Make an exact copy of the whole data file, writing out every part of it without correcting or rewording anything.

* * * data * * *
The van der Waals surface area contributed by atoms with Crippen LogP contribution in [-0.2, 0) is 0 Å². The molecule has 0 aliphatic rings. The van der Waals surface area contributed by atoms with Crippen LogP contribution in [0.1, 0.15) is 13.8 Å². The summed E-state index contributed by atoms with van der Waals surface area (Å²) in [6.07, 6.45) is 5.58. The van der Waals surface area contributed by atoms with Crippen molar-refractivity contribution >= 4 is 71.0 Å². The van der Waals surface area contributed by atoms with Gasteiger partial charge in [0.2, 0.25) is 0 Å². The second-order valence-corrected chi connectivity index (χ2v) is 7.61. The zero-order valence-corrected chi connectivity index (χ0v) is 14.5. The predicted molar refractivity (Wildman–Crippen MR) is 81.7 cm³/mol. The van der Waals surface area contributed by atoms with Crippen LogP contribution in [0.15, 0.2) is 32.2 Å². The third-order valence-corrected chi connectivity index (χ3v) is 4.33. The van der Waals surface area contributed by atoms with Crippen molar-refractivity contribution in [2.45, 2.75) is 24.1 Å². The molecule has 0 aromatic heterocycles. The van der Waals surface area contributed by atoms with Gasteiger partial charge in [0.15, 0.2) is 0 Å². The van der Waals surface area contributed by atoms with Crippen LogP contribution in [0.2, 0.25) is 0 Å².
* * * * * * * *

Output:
The van der Waals surface area contributed by atoms with Crippen LogP contribution in [-0.2, 0) is 0 Å². The molecule has 0 aliphatic rings. The van der Waals surface area contributed by atoms with Crippen LogP contribution in [0.1, 0.15) is 13.8 Å². The summed E-state index contributed by atoms with van der Waals surface area (Å²) in [6.07, 6.45) is 5.58. The van der Waals surface area contributed by atoms with Crippen molar-refractivity contribution >= 4 is 71.0 Å². The van der Waals surface area contributed by atoms with Gasteiger partial charge in [0.2, 0.25) is 0 Å². The second-order valence-corrected chi connectivity index (χ2v) is 7.61. The zero-order valence-corrected chi connectivity index (χ0v) is 14.5. The predicted molar refractivity (Wildman–Crippen MR) is 81.7 cm³/mol. The van der Waals surface area contributed by atoms with Crippen LogP contribution in [0.15, 0.2) is 32.2 Å². The third-order valence-corrected chi connectivity index (χ3v) is 4.33. The van der Waals surface area contributed by atoms with Crippen molar-refractivity contribution in [2.45, 2.75) is 24.1 Å². The molecule has 0 aromatic heterocycles. The van der Waals surface area contributed by atoms with Gasteiger partial charge in [0.15, 0.2) is 0 Å². The van der Waals surface area contributed by atoms with Crippen LogP contribution in [0.2, 0.25) is 0 Å².